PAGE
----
Providence - A Summary of the Christian Faith by Henry Eyster Jacobs - Chapter 5

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Question: Have miracles been wrought by Satan and his adherents?

The magicians in Egypt wrought wonders (Ex. 7:11, 12), and the false prophet in Rev. 19:20. The Israelites, in Deut. 13:1-5, are warned against being misled by errorists notwithstanding their signs and wonders.

(You can find other chapters of Jacobs’ book here.)

Chapter 5 - Providence

1. What is Providence?

God’s administration of created things.

Since Creation gives being, and Providence preserves and directs it to its end, the latter is only the continuation of the former. Hence Scripture frequently joins them.

Ps. 121:2, 3, 4 — “My help cometh from Jehovah, who made heaven and earth. He will not suffer thy foot to be moved, he that keepeth thee will not slumber. Behold he that keepeth Israel will neither slumber nor sleep.” So also Ps. 146:5-10; Acts 17:24-28.

3. Against what errors must it be constantly maintained?

Those of Epicureans and Deists, who acknowledge a Creator, but teach that all things occur by the operation of forces implanted in Nature from the creation, as though, to use a figure of Augustine, God were a shipbuilder who delivers the vessel, when finished, into other hands, and has for it no further care, or a carpenter who erects a house, and then entirely relinquishes it to its owner.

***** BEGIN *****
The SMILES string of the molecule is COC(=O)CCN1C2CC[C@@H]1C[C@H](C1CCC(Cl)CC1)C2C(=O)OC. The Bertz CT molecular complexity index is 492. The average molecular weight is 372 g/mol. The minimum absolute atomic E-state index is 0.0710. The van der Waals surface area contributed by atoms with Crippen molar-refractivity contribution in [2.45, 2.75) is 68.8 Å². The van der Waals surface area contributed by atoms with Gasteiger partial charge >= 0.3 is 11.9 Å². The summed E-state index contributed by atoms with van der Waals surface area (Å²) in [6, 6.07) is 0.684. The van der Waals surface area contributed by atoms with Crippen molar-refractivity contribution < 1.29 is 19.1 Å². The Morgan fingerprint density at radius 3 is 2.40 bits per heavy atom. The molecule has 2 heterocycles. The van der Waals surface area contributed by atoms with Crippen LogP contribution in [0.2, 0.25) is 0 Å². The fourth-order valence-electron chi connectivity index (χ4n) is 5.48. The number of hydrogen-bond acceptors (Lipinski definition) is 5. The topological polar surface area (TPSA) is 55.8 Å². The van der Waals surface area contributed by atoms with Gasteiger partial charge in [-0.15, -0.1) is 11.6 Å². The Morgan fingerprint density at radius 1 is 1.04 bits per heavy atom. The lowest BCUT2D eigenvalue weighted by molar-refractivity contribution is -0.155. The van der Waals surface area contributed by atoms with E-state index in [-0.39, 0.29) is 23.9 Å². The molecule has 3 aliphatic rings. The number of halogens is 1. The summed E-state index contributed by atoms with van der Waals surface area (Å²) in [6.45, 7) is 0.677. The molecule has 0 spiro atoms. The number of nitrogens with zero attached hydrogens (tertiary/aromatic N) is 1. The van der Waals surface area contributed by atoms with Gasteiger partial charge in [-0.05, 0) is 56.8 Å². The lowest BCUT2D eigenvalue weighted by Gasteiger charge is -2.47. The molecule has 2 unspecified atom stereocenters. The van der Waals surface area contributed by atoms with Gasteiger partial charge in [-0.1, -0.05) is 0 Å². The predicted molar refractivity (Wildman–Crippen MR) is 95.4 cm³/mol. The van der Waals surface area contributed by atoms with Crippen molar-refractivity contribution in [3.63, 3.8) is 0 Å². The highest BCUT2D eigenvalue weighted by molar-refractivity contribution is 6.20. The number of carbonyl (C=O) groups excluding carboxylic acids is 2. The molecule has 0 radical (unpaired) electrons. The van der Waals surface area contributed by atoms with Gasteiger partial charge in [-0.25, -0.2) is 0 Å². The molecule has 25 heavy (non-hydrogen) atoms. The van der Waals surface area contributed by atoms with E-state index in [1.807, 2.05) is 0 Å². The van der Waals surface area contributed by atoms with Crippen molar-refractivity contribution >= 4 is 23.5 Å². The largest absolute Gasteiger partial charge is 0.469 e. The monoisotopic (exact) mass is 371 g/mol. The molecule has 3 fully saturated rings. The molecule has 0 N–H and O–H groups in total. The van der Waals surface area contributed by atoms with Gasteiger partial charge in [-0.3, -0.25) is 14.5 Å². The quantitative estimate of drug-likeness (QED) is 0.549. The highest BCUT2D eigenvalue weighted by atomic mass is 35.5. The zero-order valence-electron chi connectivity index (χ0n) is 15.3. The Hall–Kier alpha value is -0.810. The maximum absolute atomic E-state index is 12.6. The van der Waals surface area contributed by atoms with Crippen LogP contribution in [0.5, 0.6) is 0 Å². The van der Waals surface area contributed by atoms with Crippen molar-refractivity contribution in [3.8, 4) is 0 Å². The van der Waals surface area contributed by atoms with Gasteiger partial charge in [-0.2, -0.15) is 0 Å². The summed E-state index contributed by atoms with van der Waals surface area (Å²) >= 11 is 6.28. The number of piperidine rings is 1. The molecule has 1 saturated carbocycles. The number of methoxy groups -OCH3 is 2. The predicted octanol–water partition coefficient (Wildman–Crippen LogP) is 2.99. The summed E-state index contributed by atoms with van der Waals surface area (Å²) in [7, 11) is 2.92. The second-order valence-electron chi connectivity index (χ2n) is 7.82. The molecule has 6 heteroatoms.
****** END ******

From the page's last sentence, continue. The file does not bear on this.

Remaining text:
4. What proofs can be given from Scripture for the reality of Providence?

It is found or presupposed on every page. Only a few passages need be cited.

Matt. 5:45 — “Your Father who is in heaven maketh his sun to rise on the evil and the good, and sendeth rain on the just and unjust.”

Matt. 6:26 — “Your heavenly Father feedeth them.” Matt. 6:30 — “If God so clothe the grass of the field which today is, and tomorrow is cast into the oven, shall he not much more clothe you, O ye of little faith?”

1 Peter 5:7 — “Casting all your anxiety upon him; for he careth for you.” Acts 17:28 — “In him we live and move and have our being.” Heb. 1:3 — “Upholding all things by the word of his power.”

5. Are there other arguments that might be cited?

(a) It is involved in our conception of the Divine Attributes, as the Goodness, Wisdom, Power, and Justice of God. His Goodness implies His constant communication of blessings to those He has created. What sort of Wisdom would it be to create a universe and leave it? Or is it consistent with Omnipotence to limit its sphere to the beginning, instead of deeming it coextensive with the entire sphere of derived being? So also, as supremely just, He can allow no punishment to be inflicted undeservedly, or reward to be given without merit.

(b) From the constancy of Nature, and the perpetuity of creatures amidst the changes which centuries bring with them.

(c) From the adaptation of creatures to their place, and of parts and functions of creatures to their perpetuity and welfare.

(d) From the general purpose of human history, which everywhere shows divine purpose directed towards a given end. The rise and fall of empires, the wonderful preservation of the Christian Church against the plots of enemies and the indifference of its friends, etc.